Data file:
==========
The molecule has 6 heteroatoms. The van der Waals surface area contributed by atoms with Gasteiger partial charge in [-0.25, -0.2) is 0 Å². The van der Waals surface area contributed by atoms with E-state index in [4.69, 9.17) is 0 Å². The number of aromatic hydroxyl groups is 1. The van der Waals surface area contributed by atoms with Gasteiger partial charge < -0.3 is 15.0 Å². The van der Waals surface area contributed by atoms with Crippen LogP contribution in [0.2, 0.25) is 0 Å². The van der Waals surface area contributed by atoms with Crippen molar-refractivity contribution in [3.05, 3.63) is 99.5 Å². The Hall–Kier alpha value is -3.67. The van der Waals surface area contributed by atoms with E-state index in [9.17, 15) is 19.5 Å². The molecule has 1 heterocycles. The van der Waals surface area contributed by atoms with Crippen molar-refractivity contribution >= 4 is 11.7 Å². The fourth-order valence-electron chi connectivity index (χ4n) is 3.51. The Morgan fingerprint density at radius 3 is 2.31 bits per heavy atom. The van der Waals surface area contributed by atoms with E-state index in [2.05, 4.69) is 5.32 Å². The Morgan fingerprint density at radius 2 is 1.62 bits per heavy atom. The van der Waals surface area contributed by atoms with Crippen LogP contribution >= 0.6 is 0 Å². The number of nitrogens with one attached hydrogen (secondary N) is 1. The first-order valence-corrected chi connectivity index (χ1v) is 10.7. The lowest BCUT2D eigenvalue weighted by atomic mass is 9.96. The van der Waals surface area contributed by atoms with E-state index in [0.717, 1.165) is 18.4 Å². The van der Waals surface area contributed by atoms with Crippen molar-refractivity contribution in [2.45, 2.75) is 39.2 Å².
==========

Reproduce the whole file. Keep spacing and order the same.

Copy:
The molecule has 6 heteroatoms. The van der Waals surface area contributed by atoms with Gasteiger partial charge in [-0.25, -0.2) is 0 Å². The van der Waals surface area contributed by atoms with E-state index in [4.69, 9.17) is 0 Å². The number of aromatic hydroxyl groups is 1. The van der Waals surface area contributed by atoms with Gasteiger partial charge < -0.3 is 15.0 Å². The van der Waals surface area contributed by atoms with Crippen LogP contribution in [0.2, 0.25) is 0 Å². The van der Waals surface area contributed by atoms with Crippen molar-refractivity contribution in [3.05, 3.63) is 99.5 Å². The Hall–Kier alpha value is -3.67. The van der Waals surface area contributed by atoms with E-state index in [9.17, 15) is 19.5 Å². The molecule has 1 heterocycles. The van der Waals surface area contributed by atoms with Crippen molar-refractivity contribution >= 4 is 11.7 Å². The fourth-order valence-electron chi connectivity index (χ4n) is 3.51. The Morgan fingerprint density at radius 3 is 2.31 bits per heavy atom. The van der Waals surface area contributed by atoms with E-state index in [2.05, 4.69) is 5.32 Å². The Morgan fingerprint density at radius 2 is 1.62 bits per heavy atom. The van der Waals surface area contributed by atoms with Crippen LogP contribution >= 0.6 is 0 Å². The number of nitrogens with one attached hydrogen (secondary N) is 1. The first-order valence-corrected chi connectivity index (χ1v) is 10.7. The lowest BCUT2D eigenvalue weighted by atomic mass is 9.96. The van der Waals surface area contributed by atoms with E-state index in [0.717, 1.165) is 18.4 Å². The van der Waals surface area contributed by atoms with Crippen molar-refractivity contribution in [2.45, 2.75) is 39.2 Å².